A Blazing Mess For Chevy’s New Blazer
There are a lot of people upset about the new Chevy Blazer. But for wildly different reasons.
Some say it’s another example of GM squandering an iconic brand by labeling a weak-sauce crossover as “Blazer”. Many were hoping Chevy would take the brand seriously—as seriously as Ford takes the Bronco brand. They wanted to see Chevy follow Ford’s lead and create a better Blazer in the spirit of its off-road heritage for the 2020s.
Some people, like most in Janesville, Wisconsin, where some truly iconic GM cars, trucks, and SUVs were once assembled, were giddy over Chevy’s announcement it would bringing back the Blazer. They hoped it meant new life for the shuttered plant. “Yeah, we know how to do that one right,” they must have thought.
Built in Mexico
Then GM announced the Blazer would be manufactured in Ramos Arizpe, Mexico. Yeah, Mexico. Just to add insult to injury, a few months later GM announced the closure of four GM factories in the US. It may or may not be reopened for some future production.
Still, the idled plants hold some hope. This is better than Janesville’s options. That plant was demolished just last year. Nothing will be built there again; except maybe houses, apartments, or a strip mall with a Waffle House.
Now, as the Los Angeles Times reports, the Blazer has become a symbol of everything bad about car manufacturing. About GM. About the world. People around the world are paying attention. Whatever good GM marketing thought would come from naming this product “Blazer” has completely and totally blown up.
The unions see it only one way. “The Blazer is emblematic of everything that is wrong with the world,” says Kristin Dziczek, vice president of industry, labor, and economics at the Center for Automotive Research in Ann Arbor, Michigan.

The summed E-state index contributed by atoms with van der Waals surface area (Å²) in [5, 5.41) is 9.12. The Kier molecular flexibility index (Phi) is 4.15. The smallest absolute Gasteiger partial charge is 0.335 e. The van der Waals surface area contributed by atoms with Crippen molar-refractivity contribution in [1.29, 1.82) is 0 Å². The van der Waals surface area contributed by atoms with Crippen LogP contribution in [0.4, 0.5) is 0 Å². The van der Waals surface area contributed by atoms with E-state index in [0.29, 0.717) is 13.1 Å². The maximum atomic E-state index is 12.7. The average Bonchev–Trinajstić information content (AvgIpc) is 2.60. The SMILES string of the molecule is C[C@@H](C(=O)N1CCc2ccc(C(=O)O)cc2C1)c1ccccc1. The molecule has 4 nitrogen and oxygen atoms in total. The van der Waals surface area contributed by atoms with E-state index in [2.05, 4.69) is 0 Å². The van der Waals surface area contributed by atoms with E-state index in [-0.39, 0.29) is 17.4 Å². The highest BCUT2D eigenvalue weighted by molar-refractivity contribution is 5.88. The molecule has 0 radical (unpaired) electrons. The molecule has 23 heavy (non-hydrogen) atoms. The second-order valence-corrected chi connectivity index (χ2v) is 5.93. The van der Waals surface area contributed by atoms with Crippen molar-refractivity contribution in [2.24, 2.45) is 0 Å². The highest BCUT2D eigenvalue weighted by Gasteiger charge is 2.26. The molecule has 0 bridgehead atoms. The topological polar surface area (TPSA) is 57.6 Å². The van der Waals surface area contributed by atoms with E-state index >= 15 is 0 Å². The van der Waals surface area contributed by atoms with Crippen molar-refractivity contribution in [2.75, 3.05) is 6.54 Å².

The Democratic candidates in their second debate this week, which was held right across the street from GM’s silver silos headquarters in downtown Detroit, were sure to bring up the matter. GM lucked out as it never came up. But locally, every politician within a thousand miles of Detroit is sounding off on GM and the Blazer as the 2020 elections draw near.
And just as the timing is wrong for GM with elections approaching, so too is it bad timing as GM and the United Auto Workers (UAW) are preparing to renegotiate their GM contract, which expires in mid-September.
It gets worse. Before baseball’s Detroit Tigers opening day at Comerica Park a Blazer was lifted atop the outfield fountain. Local talk- and sports-stations, and also social media, blew up. Callers raged about the Blazer and what it meant to Detroit’s laid-off residents. Quickly, GM replaced it with a Chevy Traverse. That is assembled in nearby Lansing, Michigan.
But the damage still resonates. Tuesday Lordstown, Ohio’s UAW Local 112 chairman Dan Morgan, tweeted, “The Blazer is over-priced Mexican junk! That is why it’s not above Tiger stadium.” Lordstown stopped building Chevy Cruze sedans back in March as one of the four plants GM announced closing. Lordstown is hoping for another shot for the shuttered plant.
No Going Back
For GM, the plans to build the Blazer in Mexico were made several years ago, before sedan sales plunged. At the time those plans came together the Lordstown plant was running at full speed with three shifts, according to Jim Cain, a spokesperson for GM.
Chevy started building Chevy Impalas at the 6.2 million-square-foot plant beginning in 1966. Workers and residents there probably can’t remember a time when the plant wasn’t running full-steam. Last year it had 1,435 hourly workers.
We’ll bet the next time you see a Blazer, what was intended for your observation won’t be what you’re seeing.